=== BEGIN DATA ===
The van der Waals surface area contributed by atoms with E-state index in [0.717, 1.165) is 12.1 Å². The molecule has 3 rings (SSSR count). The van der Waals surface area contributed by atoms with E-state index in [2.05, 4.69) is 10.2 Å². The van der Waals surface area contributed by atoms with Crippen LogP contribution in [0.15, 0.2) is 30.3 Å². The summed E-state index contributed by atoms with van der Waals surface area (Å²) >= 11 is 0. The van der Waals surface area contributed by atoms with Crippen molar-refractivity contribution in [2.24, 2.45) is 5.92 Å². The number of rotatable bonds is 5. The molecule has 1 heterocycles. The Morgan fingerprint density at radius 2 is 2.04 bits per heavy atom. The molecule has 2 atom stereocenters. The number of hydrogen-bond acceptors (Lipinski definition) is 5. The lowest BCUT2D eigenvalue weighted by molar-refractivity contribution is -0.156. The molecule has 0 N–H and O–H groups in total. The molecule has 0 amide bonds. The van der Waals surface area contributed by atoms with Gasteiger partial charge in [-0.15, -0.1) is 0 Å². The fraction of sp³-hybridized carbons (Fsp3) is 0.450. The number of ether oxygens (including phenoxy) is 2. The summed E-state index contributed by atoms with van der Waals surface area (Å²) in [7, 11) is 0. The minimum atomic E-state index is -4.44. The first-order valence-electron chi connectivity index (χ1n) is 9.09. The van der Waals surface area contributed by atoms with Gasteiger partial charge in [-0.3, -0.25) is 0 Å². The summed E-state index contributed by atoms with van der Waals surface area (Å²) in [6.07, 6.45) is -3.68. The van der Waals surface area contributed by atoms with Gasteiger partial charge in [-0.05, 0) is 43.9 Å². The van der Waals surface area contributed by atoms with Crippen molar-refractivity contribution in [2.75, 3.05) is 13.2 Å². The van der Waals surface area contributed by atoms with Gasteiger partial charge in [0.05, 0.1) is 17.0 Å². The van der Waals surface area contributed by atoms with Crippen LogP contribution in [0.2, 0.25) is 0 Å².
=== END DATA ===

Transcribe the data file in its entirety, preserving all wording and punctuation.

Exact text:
The van der Waals surface area contributed by atoms with E-state index in [0.717, 1.165) is 12.1 Å². The molecule has 3 rings (SSSR count). The van der Waals surface area contributed by atoms with E-state index in [2.05, 4.69) is 10.2 Å². The van der Waals surface area contributed by atoms with Crippen LogP contribution in [0.15, 0.2) is 30.3 Å². The summed E-state index contributed by atoms with van der Waals surface area (Å²) >= 11 is 0. The van der Waals surface area contributed by atoms with Crippen molar-refractivity contribution in [2.24, 2.45) is 5.92 Å². The number of rotatable bonds is 5. The molecule has 1 heterocycles. The Morgan fingerprint density at radius 2 is 2.04 bits per heavy atom. The molecule has 2 atom stereocenters. The number of hydrogen-bond acceptors (Lipinski definition) is 5. The lowest BCUT2D eigenvalue weighted by molar-refractivity contribution is -0.156. The molecule has 0 N–H and O–H groups in total. The molecule has 0 amide bonds. The van der Waals surface area contributed by atoms with Gasteiger partial charge in [-0.15, -0.1) is 0 Å². The fraction of sp³-hybridized carbons (Fsp3) is 0.450. The number of ether oxygens (including phenoxy) is 2. The summed E-state index contributed by atoms with van der Waals surface area (Å²) in [7, 11) is 0. The minimum atomic E-state index is -4.44. The first-order valence-electron chi connectivity index (χ1n) is 9.09. The van der Waals surface area contributed by atoms with Gasteiger partial charge in [-0.3, -0.25) is 0 Å². The summed E-state index contributed by atoms with van der Waals surface area (Å²) in [6.07, 6.45) is -3.68. The van der Waals surface area contributed by atoms with Gasteiger partial charge in [-0.05, 0) is 43.9 Å². The van der Waals surface area contributed by atoms with Crippen molar-refractivity contribution in [2.75, 3.05) is 13.2 Å². The van der Waals surface area contributed by atoms with Gasteiger partial charge in [0.05, 0.1) is 17.0 Å². The van der Waals surface area contributed by atoms with Crippen LogP contribution in [0.2, 0.25) is 0 Å².